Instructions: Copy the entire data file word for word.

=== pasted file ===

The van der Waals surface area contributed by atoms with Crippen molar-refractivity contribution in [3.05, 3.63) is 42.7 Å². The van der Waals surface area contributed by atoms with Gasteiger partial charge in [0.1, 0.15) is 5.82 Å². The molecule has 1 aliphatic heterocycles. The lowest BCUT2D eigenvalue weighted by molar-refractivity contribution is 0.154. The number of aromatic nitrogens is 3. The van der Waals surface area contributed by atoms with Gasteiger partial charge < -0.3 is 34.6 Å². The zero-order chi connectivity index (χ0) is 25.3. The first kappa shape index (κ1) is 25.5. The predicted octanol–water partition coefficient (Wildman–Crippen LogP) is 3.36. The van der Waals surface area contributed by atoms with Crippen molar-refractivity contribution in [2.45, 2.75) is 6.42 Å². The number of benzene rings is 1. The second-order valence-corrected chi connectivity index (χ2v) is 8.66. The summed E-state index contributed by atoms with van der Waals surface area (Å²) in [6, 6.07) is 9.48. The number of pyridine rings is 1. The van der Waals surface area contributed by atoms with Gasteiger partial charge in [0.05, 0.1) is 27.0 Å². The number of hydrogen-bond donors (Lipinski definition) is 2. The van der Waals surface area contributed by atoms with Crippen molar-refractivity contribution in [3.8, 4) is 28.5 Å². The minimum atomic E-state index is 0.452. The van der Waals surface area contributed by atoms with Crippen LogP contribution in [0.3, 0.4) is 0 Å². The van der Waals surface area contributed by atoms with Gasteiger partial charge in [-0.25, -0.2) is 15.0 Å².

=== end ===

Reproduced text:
The van der Waals surface area contributed by atoms with Crippen molar-refractivity contribution in [3.05, 3.63) is 42.7 Å². The van der Waals surface area contributed by atoms with Gasteiger partial charge in [0.1, 0.15) is 5.82 Å². The molecule has 1 aliphatic heterocycles. The lowest BCUT2D eigenvalue weighted by molar-refractivity contribution is 0.154. The number of aromatic nitrogens is 3. The van der Waals surface area contributed by atoms with Gasteiger partial charge < -0.3 is 34.6 Å². The zero-order chi connectivity index (χ0) is 25.3. The first kappa shape index (κ1) is 25.5. The predicted octanol–water partition coefficient (Wildman–Crippen LogP) is 3.36. The van der Waals surface area contributed by atoms with Crippen molar-refractivity contribution in [2.45, 2.75) is 6.42 Å². The number of benzene rings is 1. The second-order valence-corrected chi connectivity index (χ2v) is 8.66. The summed E-state index contributed by atoms with van der Waals surface area (Å²) in [6, 6.07) is 9.48. The number of pyridine rings is 1. The van der Waals surface area contributed by atoms with Gasteiger partial charge in [0.05, 0.1) is 27.0 Å². The number of hydrogen-bond donors (Lipinski definition) is 2. The van der Waals surface area contributed by atoms with Crippen molar-refractivity contribution in [3.8, 4) is 28.5 Å². The minimum atomic E-state index is 0.452. The van der Waals surface area contributed by atoms with Crippen LogP contribution in [0.3, 0.4) is 0 Å². The van der Waals surface area contributed by atoms with Gasteiger partial charge in [-0.25, -0.2) is 15.0 Å².